QUEENSBURY -- The owners of Aviation Mall plan to demolish the former Howard Johnson's motel by the end of October, officials said on Wednesday.
The town of Queensbury and mall owner Pyramid Companies agreed Wednesday during a tour of the long-closed motel that the building will come down by Halloween, town Supervisor Dan Stec said. The building that housed 7 Steers restaurant and Play Xtreme Sports will not be taken down, and the motel's foundation might be left intact.
The agreement came after Stec, 3rd Ward Councilman John Strough, town Fire Marshal Mike Palmer and several other town officials met with representatives of Pyramid to look at the condition of the former motel. The tour was suggested at a recent Town Board meeting when concerns were raised about the state of the building and whether it was a health hazard.
"People of Queensbury take pride in the way their town looks, and the complaints were starting to roll in again," Strough said.
A variety of plans have been put forward over the years to redevelop the site. Pyramid, owner of the adjacent Aviation Mall, bought the property in 1998.
In May 2001, town officials sought demolition of the former motel as a condition of permits for a proposed mall expansion.
The property owners took down the former Blacksmith Shop restaurant in 2002 after a fire gutted it, but the motel was left standing. Pyramid officials indicated at the time it might be renovated.
A proposed redevelopment of the site supposed to start in 2008 fell victim to the country's economic problems, said Jon Lapper, a lawyer for Pyramid.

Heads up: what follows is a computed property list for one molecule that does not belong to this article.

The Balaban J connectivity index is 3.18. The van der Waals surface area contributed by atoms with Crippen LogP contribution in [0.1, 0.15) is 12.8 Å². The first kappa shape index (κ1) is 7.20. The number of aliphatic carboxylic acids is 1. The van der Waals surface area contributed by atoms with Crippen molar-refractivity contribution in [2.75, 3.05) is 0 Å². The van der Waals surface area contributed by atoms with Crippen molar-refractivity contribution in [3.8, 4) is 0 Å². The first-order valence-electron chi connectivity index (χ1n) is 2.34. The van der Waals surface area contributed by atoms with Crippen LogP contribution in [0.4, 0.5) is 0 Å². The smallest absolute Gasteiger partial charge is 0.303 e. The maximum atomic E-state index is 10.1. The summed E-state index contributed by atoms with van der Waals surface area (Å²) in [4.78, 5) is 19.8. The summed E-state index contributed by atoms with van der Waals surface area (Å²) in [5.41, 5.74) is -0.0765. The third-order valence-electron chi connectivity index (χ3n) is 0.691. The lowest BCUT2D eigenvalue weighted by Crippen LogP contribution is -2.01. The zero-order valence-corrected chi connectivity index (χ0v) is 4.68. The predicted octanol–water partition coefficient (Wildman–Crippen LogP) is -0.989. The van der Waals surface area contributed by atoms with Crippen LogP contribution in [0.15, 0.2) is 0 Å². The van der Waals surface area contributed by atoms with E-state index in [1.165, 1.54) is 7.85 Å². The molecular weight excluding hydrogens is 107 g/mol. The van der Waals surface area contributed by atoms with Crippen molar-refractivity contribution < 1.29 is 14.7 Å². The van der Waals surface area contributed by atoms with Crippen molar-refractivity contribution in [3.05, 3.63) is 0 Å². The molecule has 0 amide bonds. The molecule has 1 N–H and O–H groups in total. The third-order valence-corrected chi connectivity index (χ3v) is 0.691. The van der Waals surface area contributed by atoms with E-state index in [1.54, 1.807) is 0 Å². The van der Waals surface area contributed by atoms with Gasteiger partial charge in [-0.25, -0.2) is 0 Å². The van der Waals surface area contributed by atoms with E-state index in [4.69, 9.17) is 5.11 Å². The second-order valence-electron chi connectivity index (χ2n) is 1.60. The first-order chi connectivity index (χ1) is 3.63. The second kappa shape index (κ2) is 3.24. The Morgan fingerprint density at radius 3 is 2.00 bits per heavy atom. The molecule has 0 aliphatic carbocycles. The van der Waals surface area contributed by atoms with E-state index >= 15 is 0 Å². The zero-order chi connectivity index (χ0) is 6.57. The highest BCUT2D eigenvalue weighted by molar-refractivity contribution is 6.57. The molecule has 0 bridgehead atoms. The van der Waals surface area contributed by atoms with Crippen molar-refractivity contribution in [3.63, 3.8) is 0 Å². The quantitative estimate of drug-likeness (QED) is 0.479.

James Soos, director of development for Pyramid, said the company will work with the town to make sure it is satisfied with the condition of the property.
Before the tour, he told a reporter the motel was to be demolished, "hopefully this year."
Afterward, he and Stec announced both sides would agree the structure would be taken down by Halloween.
The town representatives and mall officials went inside the former motel for about 10 minutes, but a Post-Star reporter and photographer were not allowed into the building during the tour. Pyramid officials said it was not safe to go inside.
The building has been used for training by firefighters twice in recent years, training that left holes in the roof and significant damage inside.
Mall security employees patrol the site a minimum of eight times a day, Soos said.
"We will reach an agreement to take it down," Soos said.
Strough said a deal to take down the buildings by the end of October was "reasonable."
Stec said removal of the buildings might make the site more attractive to developers.
"Maybe it will be easier to turn around and redevelop it," Stec said.
Stec said lawyers for the town and Pyramid will put together a "memorandum of understanding" that will be presented to the Town Board at its next meeting on Feb. 22.